Posted by Neil Rose, Editor, Legal Futures
In truth there were no great surprises in the litigation costs announcements yesterday. The claimant lobbying effort has been significant but apparently to no avail and as generally expected Lord Justice Jackson will see his recommendations implemented.
There were a few points of greater interest in the county court reform consultation, notably the introduction of “pre-action dispute management”, the tripling of the small claims limit and the big mediation push. One cannot help but wonder if a national county court service is a pre-cursor to more court closures.
Extending the road traffic claims process had been flagged up before, but justice minister Jonathan Djanogly wisely stepped back from last year’s green paper ambition of doing it in April 2012, given our story earlier this week that such a deadline simply cannot be met from a technical point of view.
So, what does it all mean for claimant personal injury (PI) lawyers? I suspect the Ministry of Justice is right when it predicts that law firms will adapt. They always do, even if it means profitability might fall.
The ministry’s impact assessments also sound about right – more process-driven work should require less resource (and lower-level resource at that); earlier settlements will reduce the amount of work for lawyers to do; and staged payments, as the positive flipside of fixed fees (which are inevitably lower than previous fee levels), have already given a very welcome cash-flow boost to those working under the current claims process. The prediction that they will move into other areas of work to compensate is on the woolly side, shall we say.
The shadow looming large here is alternative business structures (ABSs). All this is the kind of language that shouts ABSs. With many hundreds of thousands of cases a year, it is with good reason that PI has long been seen as one of the early targets of ABSs. This may be from new entrants to the market or existing claims management companies (CMCs). Fixed fees means firms need strict controls on the way they do this work.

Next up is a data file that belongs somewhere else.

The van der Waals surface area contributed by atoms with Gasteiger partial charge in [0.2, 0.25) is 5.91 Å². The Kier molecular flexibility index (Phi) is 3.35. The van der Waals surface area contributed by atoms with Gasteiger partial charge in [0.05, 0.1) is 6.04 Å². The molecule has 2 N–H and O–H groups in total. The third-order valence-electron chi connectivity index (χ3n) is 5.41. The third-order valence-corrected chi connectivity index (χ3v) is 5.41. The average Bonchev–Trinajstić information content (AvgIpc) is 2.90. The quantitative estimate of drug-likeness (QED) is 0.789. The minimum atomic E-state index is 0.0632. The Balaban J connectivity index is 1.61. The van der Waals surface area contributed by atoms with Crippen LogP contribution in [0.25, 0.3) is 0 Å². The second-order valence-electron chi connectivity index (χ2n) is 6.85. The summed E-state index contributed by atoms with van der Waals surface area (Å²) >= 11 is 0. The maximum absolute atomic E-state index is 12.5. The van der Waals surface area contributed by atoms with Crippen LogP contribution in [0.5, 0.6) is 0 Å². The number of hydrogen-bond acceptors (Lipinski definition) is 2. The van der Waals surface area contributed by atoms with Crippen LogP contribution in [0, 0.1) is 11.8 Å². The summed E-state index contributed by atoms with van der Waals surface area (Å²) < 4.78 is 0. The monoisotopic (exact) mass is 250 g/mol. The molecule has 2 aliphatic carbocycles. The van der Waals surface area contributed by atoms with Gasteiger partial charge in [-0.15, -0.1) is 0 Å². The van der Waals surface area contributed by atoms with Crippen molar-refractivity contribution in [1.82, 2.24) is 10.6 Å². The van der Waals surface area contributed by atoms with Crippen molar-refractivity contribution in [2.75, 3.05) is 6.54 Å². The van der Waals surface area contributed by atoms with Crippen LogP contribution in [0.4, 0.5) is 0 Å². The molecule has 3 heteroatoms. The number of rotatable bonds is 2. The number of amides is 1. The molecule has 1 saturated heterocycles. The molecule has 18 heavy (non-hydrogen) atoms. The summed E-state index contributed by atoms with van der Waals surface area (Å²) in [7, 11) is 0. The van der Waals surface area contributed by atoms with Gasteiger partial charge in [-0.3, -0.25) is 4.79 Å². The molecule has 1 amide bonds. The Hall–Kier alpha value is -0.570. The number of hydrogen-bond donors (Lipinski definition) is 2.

For the larger CMCs, the logic is near irresistible for both positive and negative reasons. Last year I visited one major CMC and was very struck by just how much work they do on a claim before handing it over, all neatly packaged, to the panel solicitor. It seemed little more than a small skip and a jump for firms like that to do the legal work too – especially as turning claims into a smooth process is what they do – and pocketing all the fee, not just the referral fee.
The negative reasons are the likely pressure on the level of referral fees as a result of these reforms (and continuing vocal opposition to the very principle of them) and the never-ending bad press about CMCs and the compensation culture. Yesterday Jack Straw, in calling for his successor to ban CMCs, expressed regret that he hadn’t done so himself when Lord Chancellor. Ken Clarke conspicuously failed to answer the question, perhaps realising that the option of becoming ABSs means there is not much the government can do to halt CMCs (although the option of curbing advertising remains). Equally CMC ABSs will render the referral fee debate moot too.
Away from CMCs, other aspects of the broader Jackson reforms might appeal to ABSs – the growth of third-party funding (a funder investing in a law firm to handle cases?) and opportunities arising from the introduction of contingency fees being two. You could even combine them and see a funder invest in a law firm to handle high-volume PI cases on a contingency fee basis, with the funder taking the hit on those cases that lose.
Don’t forget legal process outsourcing too – some providers are already, albeit quietly, doing PI work and the need to squeeze profit out of a fixed fee could push firms down this route.
The message here is that law firms working out what yesterday’s announcement means for their business models should not lose sight of this bigger picture. Ultimately it might be ABSs which determine whether they have a future, not Lord Justice Jackson.